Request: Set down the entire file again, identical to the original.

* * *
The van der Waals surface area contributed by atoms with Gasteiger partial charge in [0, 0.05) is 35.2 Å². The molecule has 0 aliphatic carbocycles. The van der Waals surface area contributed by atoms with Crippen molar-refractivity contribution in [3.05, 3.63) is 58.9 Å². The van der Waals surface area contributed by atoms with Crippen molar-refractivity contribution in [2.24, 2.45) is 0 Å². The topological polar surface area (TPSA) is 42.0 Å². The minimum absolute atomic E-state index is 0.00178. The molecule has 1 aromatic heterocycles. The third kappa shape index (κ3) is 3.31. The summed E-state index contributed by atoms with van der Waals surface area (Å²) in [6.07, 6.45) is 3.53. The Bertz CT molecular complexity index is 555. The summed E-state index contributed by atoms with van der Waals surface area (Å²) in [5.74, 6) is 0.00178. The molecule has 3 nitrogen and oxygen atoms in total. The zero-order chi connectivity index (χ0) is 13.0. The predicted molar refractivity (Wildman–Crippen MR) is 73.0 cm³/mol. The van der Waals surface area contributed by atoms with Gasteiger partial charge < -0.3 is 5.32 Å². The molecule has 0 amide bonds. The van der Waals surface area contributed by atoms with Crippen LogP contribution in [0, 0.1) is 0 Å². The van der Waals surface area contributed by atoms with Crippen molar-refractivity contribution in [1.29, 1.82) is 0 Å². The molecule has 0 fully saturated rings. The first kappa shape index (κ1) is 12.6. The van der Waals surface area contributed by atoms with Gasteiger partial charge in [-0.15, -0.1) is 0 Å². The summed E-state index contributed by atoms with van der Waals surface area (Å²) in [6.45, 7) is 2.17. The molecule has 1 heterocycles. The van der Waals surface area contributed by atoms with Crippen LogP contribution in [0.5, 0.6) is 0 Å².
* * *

The van der Waals surface area contributed by atoms with Gasteiger partial charge in [0, 0.05) is 35.2 Å². The molecule has 0 aliphatic carbocycles. The van der Waals surface area contributed by atoms with Crippen molar-refractivity contribution in [3.05, 3.63) is 58.9 Å². The van der Waals surface area contributed by atoms with Crippen molar-refractivity contribution in [2.24, 2.45) is 0 Å². The topological polar surface area (TPSA) is 42.0 Å². The minimum absolute atomic E-state index is 0.00178. The molecule has 1 aromatic heterocycles. The third kappa shape index (κ3) is 3.31. The summed E-state index contributed by atoms with van der Waals surface area (Å²) in [6.07, 6.45) is 3.53. The Bertz CT molecular complexity index is 555. The summed E-state index contributed by atoms with van der Waals surface area (Å²) in [5.74, 6) is 0.00178. The molecule has 3 nitrogen and oxygen atoms in total. The zero-order chi connectivity index (χ0) is 13.0. The predicted molar refractivity (Wildman–Crippen MR) is 73.0 cm³/mol. The van der Waals surface area contributed by atoms with Gasteiger partial charge < -0.3 is 5.32 Å². The molecule has 0 amide bonds. The van der Waals surface area contributed by atoms with Crippen LogP contribution in [0, 0.1) is 0 Å². The van der Waals surface area contributed by atoms with Crippen molar-refractivity contribution in [1.29, 1.82) is 0 Å². The molecule has 0 fully saturated rings. The first kappa shape index (κ1) is 12.6. The van der Waals surface area contributed by atoms with Gasteiger partial charge in [-0.15, -0.1) is 0 Å². The summed E-state index contributed by atoms with van der Waals surface area (Å²) in [6.45, 7) is 2.17. The molecule has 1 heterocycles. The van der Waals surface area contributed by atoms with Crippen LogP contribution in [0.5, 0.6) is 0 Å².